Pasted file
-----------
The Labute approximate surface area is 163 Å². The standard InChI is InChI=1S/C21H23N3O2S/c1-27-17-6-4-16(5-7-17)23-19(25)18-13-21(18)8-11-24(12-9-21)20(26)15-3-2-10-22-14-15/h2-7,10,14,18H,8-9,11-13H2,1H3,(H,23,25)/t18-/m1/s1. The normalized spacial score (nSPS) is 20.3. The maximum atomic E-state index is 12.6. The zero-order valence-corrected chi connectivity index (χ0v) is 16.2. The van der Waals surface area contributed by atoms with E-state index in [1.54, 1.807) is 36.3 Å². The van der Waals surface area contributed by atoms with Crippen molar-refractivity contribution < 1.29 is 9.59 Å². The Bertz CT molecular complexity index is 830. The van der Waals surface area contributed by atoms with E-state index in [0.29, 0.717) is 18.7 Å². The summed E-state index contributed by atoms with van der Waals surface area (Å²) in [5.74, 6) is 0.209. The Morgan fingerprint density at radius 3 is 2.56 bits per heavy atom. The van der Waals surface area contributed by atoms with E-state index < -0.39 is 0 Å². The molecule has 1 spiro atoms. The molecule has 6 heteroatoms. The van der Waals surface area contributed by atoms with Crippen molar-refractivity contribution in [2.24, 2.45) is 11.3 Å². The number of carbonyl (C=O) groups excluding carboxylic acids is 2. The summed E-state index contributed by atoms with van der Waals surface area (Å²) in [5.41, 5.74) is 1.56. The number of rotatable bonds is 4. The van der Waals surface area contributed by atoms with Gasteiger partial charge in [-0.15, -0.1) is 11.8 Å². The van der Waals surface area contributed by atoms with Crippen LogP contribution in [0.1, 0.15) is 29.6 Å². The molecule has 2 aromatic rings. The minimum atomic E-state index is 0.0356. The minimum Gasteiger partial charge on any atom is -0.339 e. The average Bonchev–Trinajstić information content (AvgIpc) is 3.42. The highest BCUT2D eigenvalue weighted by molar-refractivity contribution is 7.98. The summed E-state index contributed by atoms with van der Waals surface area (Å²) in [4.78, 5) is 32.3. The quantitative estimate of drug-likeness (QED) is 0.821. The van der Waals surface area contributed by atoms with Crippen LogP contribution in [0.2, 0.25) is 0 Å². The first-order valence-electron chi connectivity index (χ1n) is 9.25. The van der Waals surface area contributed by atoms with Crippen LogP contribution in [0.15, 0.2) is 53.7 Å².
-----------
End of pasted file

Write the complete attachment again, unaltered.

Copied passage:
The Labute approximate surface area is 163 Å². The standard InChI is InChI=1S/C21H23N3O2S/c1-27-17-6-4-16(5-7-17)23-19(25)18-13-21(18)8-11-24(12-9-21)20(26)15-3-2-10-22-14-15/h2-7,10,14,18H,8-9,11-13H2,1H3,(H,23,25)/t18-/m1/s1. The normalized spacial score (nSPS) is 20.3. The maximum atomic E-state index is 12.6. The zero-order valence-corrected chi connectivity index (χ0v) is 16.2. The van der Waals surface area contributed by atoms with E-state index in [1.54, 1.807) is 36.3 Å². The van der Waals surface area contributed by atoms with Crippen molar-refractivity contribution < 1.29 is 9.59 Å². The Bertz CT molecular complexity index is 830. The van der Waals surface area contributed by atoms with E-state index in [0.29, 0.717) is 18.7 Å². The summed E-state index contributed by atoms with van der Waals surface area (Å²) in [5.74, 6) is 0.209. The Morgan fingerprint density at radius 3 is 2.56 bits per heavy atom. The van der Waals surface area contributed by atoms with E-state index < -0.39 is 0 Å². The molecule has 1 spiro atoms. The molecule has 6 heteroatoms. The van der Waals surface area contributed by atoms with Crippen molar-refractivity contribution in [2.24, 2.45) is 11.3 Å². The number of carbonyl (C=O) groups excluding carboxylic acids is 2. The summed E-state index contributed by atoms with van der Waals surface area (Å²) in [5.41, 5.74) is 1.56. The number of rotatable bonds is 4. The van der Waals surface area contributed by atoms with Gasteiger partial charge in [-0.15, -0.1) is 11.8 Å². The van der Waals surface area contributed by atoms with Crippen LogP contribution in [0.1, 0.15) is 29.6 Å². The molecule has 2 aromatic rings. The minimum atomic E-state index is 0.0356. The minimum Gasteiger partial charge on any atom is -0.339 e. The average Bonchev–Trinajstić information content (AvgIpc) is 3.42. The highest BCUT2D eigenvalue weighted by molar-refractivity contribution is 7.98. The summed E-state index contributed by atoms with van der Waals surface area (Å²) in [4.78, 5) is 32.3. The quantitative estimate of drug-likeness (QED) is 0.821. The van der Waals surface area contributed by atoms with Crippen LogP contribution in [0.2, 0.25) is 0 Å². The first-order valence-electron chi connectivity index (χ1n) is 9.25. The van der Waals surface area contributed by atoms with Crippen LogP contribution in [0.15, 0.2) is 53.7 Å².